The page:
will be typically assessed
or estimated by the organization technical staff. We represent this
information as in Table 1, which is exemplified in Table 4.
A feasible budget for the PB problem is a subset of projects, de-
fined by the corresponding subset of indices F I =
{1, 2,...,q},
which satisfies all constraints, including the maximum budget one.
Formally, we represent this through
iF
c
i
b. (1)
This is a stochastic constraint, as both the left and right terms are
random variables. In addition, there may be other constraints that
further restrict the set of feasible budgets. We describe some of them
as an illustration:
1. Restrict the maximum investment on one type of projects: Due to lo-
gistic, political or economic reasons, we could consider assigning
a maximum amount c ofthebudgettobeinvestedinaparticular
subset F
1
I of projects. This could be represented through
iFF
1
c
i
c. (2)
2. Mutually exclusive projects: In some cases, due to their similarity,
the inclusion of some projects would entail the exclusion of oth-
ers. Analogously, there could be a maximum number k of projects
Table 1
Participatory budget under uncer-
tainty. Basic data.
Project Cost Performance
a
1
c
1
(
x
1
1
,...,
x
m
1
)

a
i
c
i
(
x
1
i
,...,
x
m
i
)

a
q
c
q
(
x
1
q
,...,
x
m
q
)
Table 2
Matrix of (random) utilities for the PB problem.
Participants
Project Cost 1 ... j ... n
a
1
c
1
u
1
1
...
u
j
1
...
u
n
1

a
i
c
i
u
1
i
...
u
j
i
...
u
n
i

a
q
c
q
u
1
q
...
u
j
q
...
u
n
q
of a certain type, say concerning cultural services, which we de-
note as JI, to be included in the final budget. Formally, we could
represent this constraint through
iF
y
i
k,with
y
i
= 1ifi J
y
i
= 0ifi / J
.
(3)
3. Dependent projects: Sometimes a project requires another one to
be in the final budget. As an example, suppose there is a project
concerning building a new geriatric center and another one to
build its parking. Clearly the second one makes sense only if the
geriatric center is built as well. We represent this type of con-
straints through
y
i
1
y
j
1
, y
i
1
, y
j
1
{0, 1}, for certain i
1
, j
1
I, (4)
where y
k
= 1(0) means that the kth project is (not) in the final
budget. In example (4), we can include project a
i
1
, only if project
a
j
1
has been included.
In what follows, to fix ideas, when modeling the PB problem we
shall include the (stochastic) budget constraint (1) and constraints of
the types (2)(4).
We assume that we may model each participant’s preferences
through a multiattribute utility function u
j
, j = 1,...,n, whose
expected value should be maximized, see e.g. French (1986).The
utility functions account for the preferences and risk attitudes of
participants. We shall further assume that such utility functions are
additive.
1
Thus, if w
jk
is the weight that the jth participant gives to
the kth criterion, his utility for a performance x =
(x
1
,...,x
m
) would
be
u
j
(x) =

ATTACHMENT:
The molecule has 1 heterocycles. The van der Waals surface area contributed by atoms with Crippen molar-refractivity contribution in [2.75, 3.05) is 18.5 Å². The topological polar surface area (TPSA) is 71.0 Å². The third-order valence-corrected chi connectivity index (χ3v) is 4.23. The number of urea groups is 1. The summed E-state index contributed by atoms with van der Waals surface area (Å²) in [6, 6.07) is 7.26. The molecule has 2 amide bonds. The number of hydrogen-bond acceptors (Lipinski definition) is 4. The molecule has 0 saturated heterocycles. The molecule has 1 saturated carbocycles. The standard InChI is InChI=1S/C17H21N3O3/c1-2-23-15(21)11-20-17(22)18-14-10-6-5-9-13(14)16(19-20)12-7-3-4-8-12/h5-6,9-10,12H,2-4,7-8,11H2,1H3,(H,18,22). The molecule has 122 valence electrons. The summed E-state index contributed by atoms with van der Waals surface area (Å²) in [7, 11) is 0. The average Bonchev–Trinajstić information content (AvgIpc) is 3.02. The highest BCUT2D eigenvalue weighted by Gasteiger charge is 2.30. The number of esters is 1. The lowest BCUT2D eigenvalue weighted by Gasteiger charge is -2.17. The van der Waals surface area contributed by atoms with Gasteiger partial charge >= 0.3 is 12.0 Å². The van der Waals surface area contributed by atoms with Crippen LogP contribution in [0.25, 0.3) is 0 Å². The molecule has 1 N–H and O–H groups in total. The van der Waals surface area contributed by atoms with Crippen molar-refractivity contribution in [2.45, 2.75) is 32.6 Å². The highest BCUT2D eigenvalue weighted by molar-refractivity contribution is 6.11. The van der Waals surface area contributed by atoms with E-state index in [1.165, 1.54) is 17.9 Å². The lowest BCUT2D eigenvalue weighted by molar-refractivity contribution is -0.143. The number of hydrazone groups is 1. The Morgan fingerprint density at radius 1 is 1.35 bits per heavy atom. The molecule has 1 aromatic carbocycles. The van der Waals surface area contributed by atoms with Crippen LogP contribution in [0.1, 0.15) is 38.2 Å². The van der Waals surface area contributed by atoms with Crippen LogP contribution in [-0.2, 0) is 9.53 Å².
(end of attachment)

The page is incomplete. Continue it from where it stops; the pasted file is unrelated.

m
k=1
w
jk
u
jk
(x
k
),
with w
jk
0,
m
k=1
w
jk
= 1, k = 1,...,m. If a participant disregards
one criteria, he/she just needs to give it weight zero. Once with
the utility functions, we associate with the PB problem a random
matrix where each entry
u
j
i
is the utility that the jth participant
would obtain if the ith project was in the final budget, where
u
j
i
=
m
k=1
w
jk
u
jk
(
x
k
i
). Thus, we propagate the uncertainty in Table 1
through the participants’ utility functions to obtain Table 2.
3. The case of a single participant
We first describe how to obtain the optimal budget for a single
participant, as it will be a basic ingredient for the multiple partici-
pant case. For the jth decision maker, we have to solve the following
problem which provides the maximum expected utility project port-
folio, where E stands for expected value of the corresponding random
variable:
max
FI
E(
u
j
(F)) =
iF
E(
u
j
i
)
s.t.
iF
c
i
b,
(5)
1
Additivity of utility functions require preferential independence conditions, rea-
sonably frequently verified in practice, see Von Winterfeldt and Edwards (1986).

J. Gomez et al. / European Journal of Operational Research 249 (2016) 351–358 353
and other possible constraints that, as we have mentioned, will be
of the types (2)(4). Note that in this formulation we are assuming
that the value (expected utility) of a portfolio is the sum of the values
of the included projects. For discussions in relation with subadditiv-
ity or superadditivity of portfolio values see references in Salo et al.
(2011).
Problem (5) is a stochastic programming problem, see Kall and
Wallace (1994) or Abdelaziz, Aouni, and Fayedh (2007) fordetails.We
may solve it, e.g., through the Chance-Constrained Programming ap-
proach, presented by Charnes, Cooper, and Symonds (1958). In it, the
stochastic problem is replaced by an equivalent deterministic prob-
lem whose solution is considered the stochastic solution. Two clas-
sic versions of chance-constrained problems are the individual chance
constraints (Charnes & Cooper, 1959; Wets, 1989)andthejoint chance
constraints (Miller & Warner, 1965), which we adopt here: we place a
lower bound
β on the probability that each stochastic constraint will
be jointly satisfied. Thus, our jth individual problem would be refor-
mulated as
max
FI
E(
u
j
(F)) =
iF
E(
u
j
i
)
s.t. Pr
iF
c
i
b,
iFF
1
c
i
c
β, β [0, 1]
iF
y
i
k, where
y
i
= 1ifi J
y
i
= 0ifi / J
y
i
1
y
j
1
, y
i
1
, y
j
1
{0, 1}.
(6)
β would typically be stated by the technical staff supporting the